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Stellar Kart

Word Records Is there such a thing as a ‘power pop punk rock’ band? Could you even describe it if there were? Here’s a plan – forget the labels. Stellar Kart already has. Instead of trying to fit into some preconceived notion of what they are supposed to sound like, Stellar Kart has spent the last year and a half defining, refining, smelting, hacking, merging, polishing, and crafting the 12 songs that comprise their highly anticipated sophomore release, We Can’t Stand Sitting Down. A quick listen will convince even the most lead-eared among us that what you are hearing isn’t
punk rock music, or power punk music, or pop rock music, or whatever other label you might want to hang on it. It’s just great music, performed by one of the hardest working bands in Christian music.

Fact is, averaging close to 200 dates per year, the Stellar Kart trailer has rolled over a lot of miles since the Phoenix, Arizona band—vocalist Adam Agee, drummer Jordan Messer, bassist Brian Calcara and guitarist Cody Pellerin—released All Gas, No Brake in the early spring of 2005. They were named “New Artist of the Year” by Ignite Your Faith (formerly Campus Life) readers; nominated in the same category for a GMA Dove Award, shared the stage with everyone from Jeremy Camp and BarlowGirl to Kutless and Disciple; made appearances on the See Spot Rock Tour, partnered with Interlinc with their music video “Student Driver;” and garnered reviews that could only be described as, well, stellar, from everyone from CCM magazine to - not bad for four kids who still drive their own van to concert venues.

“I think all the people who bought our first record will also enjoy the new record even more,” explains Adam Agee. “I think We Can’t Stand Sitting Down is a more mature record, both musically and lyrically. There are still some songs that are fun and crazy that we can’t wait to play live, but there are also some songs that deal with deeper issues, that explore more mature subject matter than our first album.”

“We want to write music that is universal,” Adam continues. “We feel our calling is create music that says “Jesus loves you” in such a way that a non-Christian can hear it and get it without feeling like they are being preached at. We’re not trying to be a stealth band, but we don’t want to just cater to Christians either. We want our music to be listened to and appreciated by everybody.”

“You almost have to speak in code,” Cody Pellerin adds. “If you just straight up talk about the things of the Lord, non-Christians are not going to have a clue. If you read the Gospels, Jesus often spoke in parables. If a believer hears one of our songs they will immediately say, ‘Yeah, I know what that means.’ But a non-believer will have to think about it, almost like it is a riddle. But when they find the answer, it’s like, ‘Wow, so that’s what it means.’”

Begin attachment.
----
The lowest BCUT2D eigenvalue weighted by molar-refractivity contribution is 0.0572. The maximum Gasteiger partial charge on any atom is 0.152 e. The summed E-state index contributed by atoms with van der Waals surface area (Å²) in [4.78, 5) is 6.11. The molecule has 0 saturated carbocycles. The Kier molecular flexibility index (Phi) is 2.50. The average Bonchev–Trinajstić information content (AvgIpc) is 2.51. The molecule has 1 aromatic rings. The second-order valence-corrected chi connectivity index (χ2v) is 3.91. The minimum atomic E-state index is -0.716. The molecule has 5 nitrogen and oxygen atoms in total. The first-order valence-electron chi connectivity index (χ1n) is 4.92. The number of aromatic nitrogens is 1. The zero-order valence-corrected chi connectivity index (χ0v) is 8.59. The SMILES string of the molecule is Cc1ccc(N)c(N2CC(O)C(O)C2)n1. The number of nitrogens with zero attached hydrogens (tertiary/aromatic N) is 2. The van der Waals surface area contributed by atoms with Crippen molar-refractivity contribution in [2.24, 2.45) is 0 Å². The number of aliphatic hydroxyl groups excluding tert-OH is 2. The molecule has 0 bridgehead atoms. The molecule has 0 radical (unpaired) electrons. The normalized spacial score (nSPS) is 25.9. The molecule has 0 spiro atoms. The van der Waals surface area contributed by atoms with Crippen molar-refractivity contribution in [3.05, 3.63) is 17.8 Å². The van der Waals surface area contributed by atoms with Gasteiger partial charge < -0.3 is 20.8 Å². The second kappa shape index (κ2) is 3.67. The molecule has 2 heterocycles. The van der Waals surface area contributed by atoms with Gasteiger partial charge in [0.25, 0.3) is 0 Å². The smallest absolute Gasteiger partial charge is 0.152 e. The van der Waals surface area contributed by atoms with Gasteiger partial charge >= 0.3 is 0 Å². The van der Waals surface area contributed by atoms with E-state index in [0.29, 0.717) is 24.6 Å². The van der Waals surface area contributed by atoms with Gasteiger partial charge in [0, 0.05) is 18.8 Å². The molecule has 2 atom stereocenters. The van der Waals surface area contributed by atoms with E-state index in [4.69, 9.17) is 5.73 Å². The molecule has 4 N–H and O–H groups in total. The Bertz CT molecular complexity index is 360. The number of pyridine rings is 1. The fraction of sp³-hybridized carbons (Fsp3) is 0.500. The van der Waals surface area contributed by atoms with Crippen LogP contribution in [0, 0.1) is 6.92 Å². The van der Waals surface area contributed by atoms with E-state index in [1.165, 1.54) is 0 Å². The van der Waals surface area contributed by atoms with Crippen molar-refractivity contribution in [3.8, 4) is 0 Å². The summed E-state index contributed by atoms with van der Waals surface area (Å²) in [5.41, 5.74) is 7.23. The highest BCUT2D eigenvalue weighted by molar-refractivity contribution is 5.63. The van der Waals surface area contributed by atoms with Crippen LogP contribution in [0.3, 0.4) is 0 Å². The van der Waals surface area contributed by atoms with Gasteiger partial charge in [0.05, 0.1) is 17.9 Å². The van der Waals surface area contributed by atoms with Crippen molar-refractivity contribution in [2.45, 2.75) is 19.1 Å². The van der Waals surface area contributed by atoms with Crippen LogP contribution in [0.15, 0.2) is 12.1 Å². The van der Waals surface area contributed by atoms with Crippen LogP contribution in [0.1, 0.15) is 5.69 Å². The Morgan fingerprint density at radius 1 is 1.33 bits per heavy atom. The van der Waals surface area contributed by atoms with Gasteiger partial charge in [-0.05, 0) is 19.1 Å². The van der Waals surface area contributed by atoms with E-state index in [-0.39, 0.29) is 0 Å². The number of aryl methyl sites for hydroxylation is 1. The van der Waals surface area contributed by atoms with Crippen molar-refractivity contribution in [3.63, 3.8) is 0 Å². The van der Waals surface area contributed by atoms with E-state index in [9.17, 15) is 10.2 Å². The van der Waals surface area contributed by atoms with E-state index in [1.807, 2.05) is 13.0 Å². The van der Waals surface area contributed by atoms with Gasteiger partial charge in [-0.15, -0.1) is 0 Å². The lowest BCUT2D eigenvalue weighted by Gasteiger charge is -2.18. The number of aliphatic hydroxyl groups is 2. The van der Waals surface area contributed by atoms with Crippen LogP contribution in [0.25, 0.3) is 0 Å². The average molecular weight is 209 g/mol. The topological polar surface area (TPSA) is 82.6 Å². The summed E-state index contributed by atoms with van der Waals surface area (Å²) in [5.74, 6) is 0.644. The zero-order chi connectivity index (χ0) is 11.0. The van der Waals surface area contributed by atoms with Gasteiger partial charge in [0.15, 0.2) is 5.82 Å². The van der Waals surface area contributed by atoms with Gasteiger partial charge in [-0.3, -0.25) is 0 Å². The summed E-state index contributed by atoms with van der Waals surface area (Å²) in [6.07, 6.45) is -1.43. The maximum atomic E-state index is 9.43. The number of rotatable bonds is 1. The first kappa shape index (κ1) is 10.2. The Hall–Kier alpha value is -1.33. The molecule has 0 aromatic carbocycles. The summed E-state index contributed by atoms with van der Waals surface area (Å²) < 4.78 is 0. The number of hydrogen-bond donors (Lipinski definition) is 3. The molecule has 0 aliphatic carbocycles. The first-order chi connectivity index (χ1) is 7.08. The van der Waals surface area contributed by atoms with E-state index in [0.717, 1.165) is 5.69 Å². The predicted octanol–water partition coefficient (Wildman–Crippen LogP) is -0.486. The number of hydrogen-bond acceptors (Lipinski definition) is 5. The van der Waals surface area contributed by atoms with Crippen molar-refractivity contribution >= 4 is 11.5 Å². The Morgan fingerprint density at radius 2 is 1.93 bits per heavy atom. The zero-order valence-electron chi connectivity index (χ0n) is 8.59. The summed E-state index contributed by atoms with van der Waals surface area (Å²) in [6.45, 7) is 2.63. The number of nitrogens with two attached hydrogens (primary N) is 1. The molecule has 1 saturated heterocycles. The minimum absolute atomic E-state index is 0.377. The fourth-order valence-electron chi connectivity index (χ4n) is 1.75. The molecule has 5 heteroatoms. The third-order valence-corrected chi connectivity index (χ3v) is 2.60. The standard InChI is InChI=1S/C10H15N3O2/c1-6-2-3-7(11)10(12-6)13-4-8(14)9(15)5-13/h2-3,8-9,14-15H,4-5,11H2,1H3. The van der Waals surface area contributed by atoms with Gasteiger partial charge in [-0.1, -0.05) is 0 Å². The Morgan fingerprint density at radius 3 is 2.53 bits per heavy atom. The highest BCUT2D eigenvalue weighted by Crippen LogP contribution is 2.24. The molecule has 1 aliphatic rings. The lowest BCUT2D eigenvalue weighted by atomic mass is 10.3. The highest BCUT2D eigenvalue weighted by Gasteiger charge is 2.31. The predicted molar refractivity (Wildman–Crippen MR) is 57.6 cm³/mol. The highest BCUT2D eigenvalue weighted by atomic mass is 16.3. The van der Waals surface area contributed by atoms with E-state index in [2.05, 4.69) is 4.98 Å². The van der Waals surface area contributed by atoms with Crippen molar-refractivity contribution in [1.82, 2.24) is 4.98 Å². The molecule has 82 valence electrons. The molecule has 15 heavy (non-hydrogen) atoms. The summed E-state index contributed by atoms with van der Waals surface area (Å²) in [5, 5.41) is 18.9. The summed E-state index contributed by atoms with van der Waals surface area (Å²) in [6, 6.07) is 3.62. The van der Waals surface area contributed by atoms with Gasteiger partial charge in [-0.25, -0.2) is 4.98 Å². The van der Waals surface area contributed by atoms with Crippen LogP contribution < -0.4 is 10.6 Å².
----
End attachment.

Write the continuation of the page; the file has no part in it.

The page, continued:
“For us that kind of songwriting is a craft, and it is really hard to do,” Adam admits. “It requires bouncing songs off of an extensive network of friends, associates and entors, from the band members themselves, to label reps and management staff, to fans.”

The band wrote 25 to 30 songs in preparation for We Can’t Stand Sitting Down,
throwing away more ideas than they kept before whittling it down to twelve.
When it came time to record, the band enlisted the deft touch of famed producer Ian Eskelin (the man behind Krystal Meyers, Everyday Sunday and All Star United). The vision for We Can’t Stand Sitting Down was as simple as a steakhouse commercial – ‘No rules. Just right.’

“Originally it looked like we were going to have two months to record the project, but by the time it was all said and done, we had eight days in the studio to do the whole album,” Cody says. “Ian brought energy and efficiency to the project. He really worked well with us. If something was good, he would say, ‘That’s great. Let’s move on.’ Stuff that needed work, he would say, ‘Let’s get it done.’ It worked out great.”

“I think this is a pop rock record, but there are some punk moments, some ballads, some rawk. If I had to describe it in one word it would be a toss up between ‘fun’ or ‘diverse,’” Adam says. “We didn’t concentrate on a particular style. We just wanted to write great songs.”

While maintaining their trademark brand of fun, frantic, frenetic music the men of Stellar Kart were intent on avoiding the clichés that attach themselves to every genre of music. Rather than limit their appeal, they decided to use whatever worked best for each song on the album, sometimes blending genres to come up with riffs that are fresh, unique, exhilarating, and insanely difficult to get out of your mind. From the intensely personal, introspective, “Hold On,” to the raucous, youth group fist-pumper, “Activate,” We Can’t Stand Sitting Down effectively showcases the band’s working man approach to songwriting.

We Can’t Stand Sitting Down will more than appease Stellar Kart’s legion of punk-pop fans with tunes like “Procrastinating” and “I’m Pretty Good.” But there are also some surprises in store, from the subtle but powerful lyrical interludes in “Me and Jesus,” to the melancholy lyrics juxtaposes against the driving and intricate punk rhythms on “Only Wanted.”

“This record is different from the first one, but it’s still us,” Adam says. “It’s a rogression.
We’ve grown up some. We’ve matured, and I think our music reflects that. It’s been a really cool journey, one where God reveals Himself to us at just the right moment to keep us focused; to keep us on track. We don’t want to leave anybody behind. We just want to make our music more universally appealing.”

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